Two ways into complexity
Cham : Springer
Lecture Notes in Morphogenesis
InLa Mantia, F.; Licata, I.; Perconti, P. (ed.), Language in complexity: The emergence of meaning, pp. 148-158
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La Mantia, F.
SW OZ DCC AI
La Mantia, F.; Licata, I.; Perconti, P. (ed.), Language in complexity: The emergence of meaning
SubjectLecture Notes in Morphogenesis; Cognitive artificial intelligence; DI-BCB_DCC_Theme 1: Language and Communication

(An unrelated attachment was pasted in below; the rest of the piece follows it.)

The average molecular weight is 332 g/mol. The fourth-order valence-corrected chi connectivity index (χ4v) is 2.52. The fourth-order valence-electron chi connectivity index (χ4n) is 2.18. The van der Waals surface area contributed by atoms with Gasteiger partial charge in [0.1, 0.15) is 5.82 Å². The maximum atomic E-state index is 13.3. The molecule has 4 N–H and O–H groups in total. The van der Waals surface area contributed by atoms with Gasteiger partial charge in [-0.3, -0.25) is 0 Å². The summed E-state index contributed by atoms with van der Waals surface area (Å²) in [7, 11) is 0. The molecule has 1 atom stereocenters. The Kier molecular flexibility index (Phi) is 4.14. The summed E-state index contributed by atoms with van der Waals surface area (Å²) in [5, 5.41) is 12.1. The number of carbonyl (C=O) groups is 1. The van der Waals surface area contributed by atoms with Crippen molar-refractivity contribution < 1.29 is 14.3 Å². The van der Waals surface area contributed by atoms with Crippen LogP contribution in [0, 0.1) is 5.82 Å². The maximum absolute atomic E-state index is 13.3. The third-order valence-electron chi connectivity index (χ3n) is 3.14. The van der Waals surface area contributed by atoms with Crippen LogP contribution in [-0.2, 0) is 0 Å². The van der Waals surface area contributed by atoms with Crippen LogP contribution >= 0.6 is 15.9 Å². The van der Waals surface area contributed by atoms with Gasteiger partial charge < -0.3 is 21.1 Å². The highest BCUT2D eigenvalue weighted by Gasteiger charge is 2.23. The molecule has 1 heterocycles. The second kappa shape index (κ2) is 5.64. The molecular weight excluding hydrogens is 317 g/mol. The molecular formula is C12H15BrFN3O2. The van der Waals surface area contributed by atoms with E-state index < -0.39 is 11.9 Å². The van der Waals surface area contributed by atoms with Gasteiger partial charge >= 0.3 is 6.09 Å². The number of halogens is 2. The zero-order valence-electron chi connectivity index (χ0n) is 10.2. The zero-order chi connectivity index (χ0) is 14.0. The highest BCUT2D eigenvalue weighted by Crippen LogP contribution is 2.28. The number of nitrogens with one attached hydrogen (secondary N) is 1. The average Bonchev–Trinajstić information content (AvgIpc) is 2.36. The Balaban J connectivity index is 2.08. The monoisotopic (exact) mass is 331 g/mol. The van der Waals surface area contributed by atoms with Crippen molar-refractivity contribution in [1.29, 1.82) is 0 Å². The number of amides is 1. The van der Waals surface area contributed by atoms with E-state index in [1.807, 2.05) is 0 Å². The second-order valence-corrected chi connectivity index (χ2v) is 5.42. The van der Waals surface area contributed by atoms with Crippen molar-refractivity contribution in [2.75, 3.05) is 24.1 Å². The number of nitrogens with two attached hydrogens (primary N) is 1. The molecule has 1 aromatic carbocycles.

The Dynamic Hypothesis (DH) about cognition has often been presented as an alternative to the widely popular Computational Hypothesis (CH) in cognitive science. While the theoretical distance that separates these two approaches may seem to be significant, there are rea-sons, we argue, to reconsider the relationship between the dynamical and computational ways of understanding cognition. Here we'll claim that CH and DH, rather than being competitors, are complementary framework in the explanation of cognition. This, we suggest, becomes evident when we consider that the two different notion of complexity that these hypothesis about cognition can be related to are very different indeed, but not contradictory. DH, we re-cognize, uses a notion of complexity derived from dynamical systems theory that seems to points toward psychological plausibility. On the other hand, CH may appeals to a computational notion of complexity that introduces elements of cognitive plausibility in the theoretical framework of cognitive science. In the following paragraphs, in order to test this last hypothe-sis, we will proceed as follows: First we will consider how the debate between dynamicists and computationalists, started in the first place and what are the main features of DH and of its notion of complexity; Then we'll see how CH evolved and consider how complexity can be recognized inside the CH framework; Then we will see how computational complexity applies to cognition by linking computa-tional tractability with cognitive plausibility; In the end we will argue that if we take the two different notions of complexity by compari-son there are elements to consider them not adversary on the same ground, but as complemen-tary model of explanation.
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